by Chris Koellhoffer, August 14, 2016
This present moment, this sacred now, is all we really have. Yesterday is unrepeatable and held in memory. Tomorrow is not guaranteed to any one of us. This train of thought has lingered with me since I visited the National 9/11 Memorial and Museum in New York City this past week.
On the morning of September 11, 2001, I was in New York beginning a certificate program in spiritual direction. I spent the next 24 hours in the company of frightened yet compassionate strangers, all of us haunted by the eerie silence of a normally noisy city, all of us desperately searching for information and trying to find a way home. Home for me at that time was the 10th floor of a high rise apartment in Jersey City, across the Hudson River. From that perch, I prayed and wept for days as I looked out on the smoking, smoldering Manhattan skyline with its terrible, raw scar and its gaping emptiness. I had not been able to return to the site of this overwhelming loss and grief until just this past week, some 15 years later.
Last week, spending time at the 9/11 Memorial and Museum, I realized that I was once again in the company of strangers, all of us reverently trying to absorb the enormity of what we were witnessing. There were a few hushed whispers, many quiet tears, but mostly, there was the remembering and the cherishing, especially in the memorial exhibition, In Memoriam. Together, we entered a corridor and gazed up at the “Wall of Faces,” portrait photographs of the nearly 3,000 men, women, and children whose lives were taken by violence that day and in the February 26, 1993 bombing of the World Trade Center. We lingered over the touchscreen tables that offered a further glimpse into the precious lives commemorated through photographs, audio recordings, mementos. Outside at the reflecting pools in the footprints of the Twin Towers, we searched for familiar names and let our fingers linger when we found them.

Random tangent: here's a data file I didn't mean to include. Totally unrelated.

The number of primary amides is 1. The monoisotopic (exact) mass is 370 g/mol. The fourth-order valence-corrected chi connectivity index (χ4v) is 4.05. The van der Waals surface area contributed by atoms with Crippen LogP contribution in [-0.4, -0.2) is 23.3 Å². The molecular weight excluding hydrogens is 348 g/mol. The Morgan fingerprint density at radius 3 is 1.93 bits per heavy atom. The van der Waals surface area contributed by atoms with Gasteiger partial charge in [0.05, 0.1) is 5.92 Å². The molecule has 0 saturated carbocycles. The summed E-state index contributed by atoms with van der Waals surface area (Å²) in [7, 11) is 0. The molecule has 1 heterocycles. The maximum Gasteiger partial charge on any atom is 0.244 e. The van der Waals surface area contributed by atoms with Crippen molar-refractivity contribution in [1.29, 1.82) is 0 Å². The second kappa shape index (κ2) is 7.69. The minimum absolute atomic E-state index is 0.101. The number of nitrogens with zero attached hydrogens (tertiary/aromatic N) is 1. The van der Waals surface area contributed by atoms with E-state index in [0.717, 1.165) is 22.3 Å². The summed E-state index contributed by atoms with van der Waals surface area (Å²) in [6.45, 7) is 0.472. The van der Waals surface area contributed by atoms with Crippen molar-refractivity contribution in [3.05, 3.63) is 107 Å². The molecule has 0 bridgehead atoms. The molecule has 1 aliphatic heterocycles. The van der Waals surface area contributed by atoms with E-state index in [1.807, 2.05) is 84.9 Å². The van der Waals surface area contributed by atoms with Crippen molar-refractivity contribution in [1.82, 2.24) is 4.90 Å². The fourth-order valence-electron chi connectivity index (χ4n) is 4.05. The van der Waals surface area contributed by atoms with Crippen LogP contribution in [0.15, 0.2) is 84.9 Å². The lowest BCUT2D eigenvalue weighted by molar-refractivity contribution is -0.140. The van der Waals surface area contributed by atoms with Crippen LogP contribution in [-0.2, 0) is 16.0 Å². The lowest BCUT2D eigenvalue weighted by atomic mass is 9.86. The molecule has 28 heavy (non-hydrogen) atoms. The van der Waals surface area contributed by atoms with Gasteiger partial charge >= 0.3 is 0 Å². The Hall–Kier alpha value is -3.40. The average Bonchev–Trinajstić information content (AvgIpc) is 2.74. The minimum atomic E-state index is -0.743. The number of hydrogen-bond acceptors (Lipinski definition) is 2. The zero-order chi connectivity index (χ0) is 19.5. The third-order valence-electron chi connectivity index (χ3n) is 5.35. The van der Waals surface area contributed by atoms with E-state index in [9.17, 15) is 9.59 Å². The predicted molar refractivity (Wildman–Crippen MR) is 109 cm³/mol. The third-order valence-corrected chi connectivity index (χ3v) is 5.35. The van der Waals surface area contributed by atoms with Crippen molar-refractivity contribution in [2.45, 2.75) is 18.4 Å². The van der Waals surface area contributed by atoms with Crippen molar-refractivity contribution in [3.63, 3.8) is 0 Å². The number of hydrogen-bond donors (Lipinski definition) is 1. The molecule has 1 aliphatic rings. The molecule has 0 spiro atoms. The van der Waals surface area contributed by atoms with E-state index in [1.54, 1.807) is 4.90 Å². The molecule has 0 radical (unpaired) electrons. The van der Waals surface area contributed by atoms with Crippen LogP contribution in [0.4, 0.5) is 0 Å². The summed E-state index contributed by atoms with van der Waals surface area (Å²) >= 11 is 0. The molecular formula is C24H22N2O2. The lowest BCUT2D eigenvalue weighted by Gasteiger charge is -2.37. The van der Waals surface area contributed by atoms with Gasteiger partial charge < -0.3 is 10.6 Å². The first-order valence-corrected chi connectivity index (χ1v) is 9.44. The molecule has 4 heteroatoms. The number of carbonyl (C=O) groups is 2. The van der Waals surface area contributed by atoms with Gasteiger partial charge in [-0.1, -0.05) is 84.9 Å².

That day at the memorial and museum, I who am a writer and lover of words had no words. No words. Words were not enough for the bright lights snuffed out not only here in New York City but in all the places in our world that have experienced acts of violence and savagery. No words. Only a reverencing for all that had been so brutally taken away. No words. Just a sense of communion with the corporate ache and the collective weeping of the human family.
Since then I have carried with me a wondering at what those lives might have become, what gifts and graces they might have showered on a world that continues to mourn their absence but honors them by moving forward in hope. Most probably, none of the beautiful, smiling faces filling wall after wall of the 9/11 memorial had any intuition that a September morning would be their last. All they had, which is all we have, is the present moment.
Their faces, and the faces of the many who have known both the beauty and the brokenness of our world, challenge me, impel me, plead with me: “Live with awareness. Don’t delay in sharing your love. Be extravagant with compassion. And do this right here, right now.”
Pause for a moment of quiet.
Name any loss which you are carrying today.
Ask God for healing for your own heart as well as the hearts of your neighbors across the world.
In the moments ahead of you today, how might you be invited to be a person of peace and tenderness?
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